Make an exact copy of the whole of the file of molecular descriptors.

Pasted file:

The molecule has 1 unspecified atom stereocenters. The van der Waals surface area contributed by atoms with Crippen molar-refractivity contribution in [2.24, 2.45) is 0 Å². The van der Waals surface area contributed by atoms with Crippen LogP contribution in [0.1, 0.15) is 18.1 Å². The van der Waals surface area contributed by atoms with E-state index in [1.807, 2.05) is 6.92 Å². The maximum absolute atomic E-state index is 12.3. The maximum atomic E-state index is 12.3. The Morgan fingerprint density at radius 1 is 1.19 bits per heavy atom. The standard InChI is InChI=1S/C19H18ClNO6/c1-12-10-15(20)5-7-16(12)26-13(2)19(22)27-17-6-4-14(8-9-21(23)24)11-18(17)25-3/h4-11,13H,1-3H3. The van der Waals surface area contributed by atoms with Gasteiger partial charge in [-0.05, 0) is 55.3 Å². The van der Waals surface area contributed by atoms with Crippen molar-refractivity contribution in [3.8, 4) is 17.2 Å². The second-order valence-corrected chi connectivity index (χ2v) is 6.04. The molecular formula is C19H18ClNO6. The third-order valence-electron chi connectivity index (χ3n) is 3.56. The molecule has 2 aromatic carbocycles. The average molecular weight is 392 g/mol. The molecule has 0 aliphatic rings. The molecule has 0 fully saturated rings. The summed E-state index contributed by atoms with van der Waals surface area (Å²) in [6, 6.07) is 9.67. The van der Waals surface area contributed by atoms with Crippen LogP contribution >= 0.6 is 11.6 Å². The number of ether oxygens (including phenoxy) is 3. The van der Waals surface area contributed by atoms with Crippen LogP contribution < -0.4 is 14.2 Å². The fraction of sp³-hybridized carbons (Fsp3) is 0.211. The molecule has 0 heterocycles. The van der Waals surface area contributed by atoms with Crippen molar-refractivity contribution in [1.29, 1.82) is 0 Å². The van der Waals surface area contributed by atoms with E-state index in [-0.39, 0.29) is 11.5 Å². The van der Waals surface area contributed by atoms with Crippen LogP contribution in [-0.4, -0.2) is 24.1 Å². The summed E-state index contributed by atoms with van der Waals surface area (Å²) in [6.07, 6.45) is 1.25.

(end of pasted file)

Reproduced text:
The molecule has 1 unspecified atom stereocenters. The van der Waals surface area contributed by atoms with Crippen molar-refractivity contribution in [2.24, 2.45) is 0 Å². The van der Waals surface area contributed by atoms with Crippen LogP contribution in [0.1, 0.15) is 18.1 Å². The van der Waals surface area contributed by atoms with E-state index in [1.807, 2.05) is 6.92 Å². The maximum absolute atomic E-state index is 12.3. The maximum atomic E-state index is 12.3. The Morgan fingerprint density at radius 1 is 1.19 bits per heavy atom. The standard InChI is InChI=1S/C19H18ClNO6/c1-12-10-15(20)5-7-16(12)26-13(2)19(22)27-17-6-4-14(8-9-21(23)24)11-18(17)25-3/h4-11,13H,1-3H3. The van der Waals surface area contributed by atoms with Gasteiger partial charge in [-0.05, 0) is 55.3 Å². The van der Waals surface area contributed by atoms with Crippen molar-refractivity contribution in [3.8, 4) is 17.2 Å². The second-order valence-corrected chi connectivity index (χ2v) is 6.04. The molecular formula is C19H18ClNO6. The third-order valence-electron chi connectivity index (χ3n) is 3.56. The molecule has 2 aromatic carbocycles. The average molecular weight is 392 g/mol. The molecule has 0 aliphatic rings. The molecule has 0 fully saturated rings. The summed E-state index contributed by atoms with van der Waals surface area (Å²) in [6, 6.07) is 9.67. The van der Waals surface area contributed by atoms with Crippen LogP contribution >= 0.6 is 11.6 Å². The number of ether oxygens (including phenoxy) is 3. The van der Waals surface area contributed by atoms with Crippen LogP contribution < -0.4 is 14.2 Å². The fraction of sp³-hybridized carbons (Fsp3) is 0.211. The molecule has 0 heterocycles. The van der Waals surface area contributed by atoms with Crippen molar-refractivity contribution in [1.29, 1.82) is 0 Å². The van der Waals surface area contributed by atoms with E-state index in [-0.39, 0.29) is 11.5 Å². The van der Waals surface area contributed by atoms with Crippen LogP contribution in [-0.4, -0.2) is 24.1 Å². The summed E-state index contributed by atoms with van der Waals surface area (Å²) in [6.07, 6.45) is 1.25.